single-aircrafts.php Consolidated PBY-5A Catalina - The American Heritage Museum header.php

Consolidated PBY-5A Catalina

This PBY was the United States’ highest scoring U-boat destroyer in history, and is the oldest operational Catalina.

Additional Images
Aircraft Specs
  • Crew 10
  • Lenght 63' 10.5"
  • Wing Span 104'
  • Height 12' 1"
  • Empty Weight 12,910 lbs.
  • Max Weight 35,420
  • Max Speed 196 mph
  • Max Range 2,520 miles
  • Service Ceiling 12,500 ft.
  • Armament 3x .30 cal machine guns, 2x .50 cal machine guns, and up to 4,000 lbs. in bombs, depth charges or torpedo.
  • 3-D Panorama

  • 3-D Panorama of nose turret

The Battle of the Atlantic was the only part of the Second World War that truly worried Winston Churchill. That the Island Nation was under siege was not new, but the effectiveness of the Kriegsmarine’s U-Boat campaign was very clear. The British Isles were being starved by the actions of the U-Boats. The Allies first triumph in the Battle for the Atlantic was modifying the prewar PBY Catalina patrol plane into the ASW, for Anti-Submarine Warfare. The PBY Catalina was capable of excellent endurance (15-20 hours) over the hostile North Atlantic. It began to protect convoys before the advent of aircraft carriers and the evolution of surface ship technology were able to assist them. PBY type aircraft destroyed 38 German U-Boats during the war. Our PBY, Bu. No. 2459, accounted for three destroyed U-Boats and one damaged that never sailed again. It is the USN’s highest scoring U-Boat distroyer aircraft in history and the oldest operational PBY Catalina, having been flown continuously since its construction.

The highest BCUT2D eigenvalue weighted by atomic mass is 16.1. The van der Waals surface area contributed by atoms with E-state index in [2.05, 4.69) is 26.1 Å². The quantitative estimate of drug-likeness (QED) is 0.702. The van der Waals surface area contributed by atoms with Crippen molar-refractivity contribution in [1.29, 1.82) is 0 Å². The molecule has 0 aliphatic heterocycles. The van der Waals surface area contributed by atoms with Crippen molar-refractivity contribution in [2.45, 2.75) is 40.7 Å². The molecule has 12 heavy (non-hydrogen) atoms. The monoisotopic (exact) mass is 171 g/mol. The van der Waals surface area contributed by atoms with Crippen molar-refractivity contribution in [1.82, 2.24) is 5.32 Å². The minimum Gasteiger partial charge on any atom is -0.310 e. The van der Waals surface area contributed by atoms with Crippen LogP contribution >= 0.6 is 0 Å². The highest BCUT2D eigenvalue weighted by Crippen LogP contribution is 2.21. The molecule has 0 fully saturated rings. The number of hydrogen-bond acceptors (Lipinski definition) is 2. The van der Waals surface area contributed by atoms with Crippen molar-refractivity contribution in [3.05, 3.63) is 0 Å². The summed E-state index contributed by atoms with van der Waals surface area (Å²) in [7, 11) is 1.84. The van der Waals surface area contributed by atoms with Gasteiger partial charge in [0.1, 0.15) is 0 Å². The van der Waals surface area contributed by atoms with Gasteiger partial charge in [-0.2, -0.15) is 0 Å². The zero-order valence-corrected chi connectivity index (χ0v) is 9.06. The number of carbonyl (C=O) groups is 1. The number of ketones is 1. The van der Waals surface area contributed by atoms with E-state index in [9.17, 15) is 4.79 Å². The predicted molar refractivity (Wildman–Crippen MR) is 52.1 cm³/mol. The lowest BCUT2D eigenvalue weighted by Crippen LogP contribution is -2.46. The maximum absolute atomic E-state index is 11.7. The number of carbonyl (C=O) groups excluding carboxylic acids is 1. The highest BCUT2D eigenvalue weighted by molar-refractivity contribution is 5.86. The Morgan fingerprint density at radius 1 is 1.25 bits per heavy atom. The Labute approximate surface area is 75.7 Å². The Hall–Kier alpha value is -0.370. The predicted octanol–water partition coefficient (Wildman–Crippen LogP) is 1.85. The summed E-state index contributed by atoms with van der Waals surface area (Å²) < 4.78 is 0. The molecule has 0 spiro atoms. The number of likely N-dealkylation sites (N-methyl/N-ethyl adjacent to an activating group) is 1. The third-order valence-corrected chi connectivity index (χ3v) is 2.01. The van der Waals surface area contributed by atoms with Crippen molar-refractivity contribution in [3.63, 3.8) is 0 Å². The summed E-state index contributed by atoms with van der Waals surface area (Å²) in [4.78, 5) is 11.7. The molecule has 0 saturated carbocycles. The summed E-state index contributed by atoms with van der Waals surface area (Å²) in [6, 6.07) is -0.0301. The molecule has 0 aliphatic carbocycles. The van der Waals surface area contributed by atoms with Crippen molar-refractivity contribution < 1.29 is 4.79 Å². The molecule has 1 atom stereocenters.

On the production line during the attack on Pearl Harbor, Bu. No. 2459 was one of the first five PBY-5A amphibians built. Due to extremely hazardous sea conditions off Iceland, its group was sent to VP-73 as soon as they rolled off the assembly lines. Accepted by the Navy on December 22, 1941, Bu. No. 2459 was the fourth amphibious PBY built for the United States Navy. It was pressed into action immediately upon arrival. Assigned to VP-73 as aircraft number 9, it was the first PBY to sink a U-Boat.

The ASW detachment in Iceland had been attempting to sink a U-Boat for some time, and the commander of the base, believing that too many late nights at the “O Club” were responsible for the lack of success, had closed the club. On December 22, 1941, Lt. RB Hopgood’s crew in 2459 discovered and sunk U-464. After seeing the sub’s crew rescued by a fishing boat, and an oil slick from the sunken vessel, Lt. Hopgood sent an “in the clear” radio message that would become iconic in the USN’s patrol community: “Sunk sub, open club!”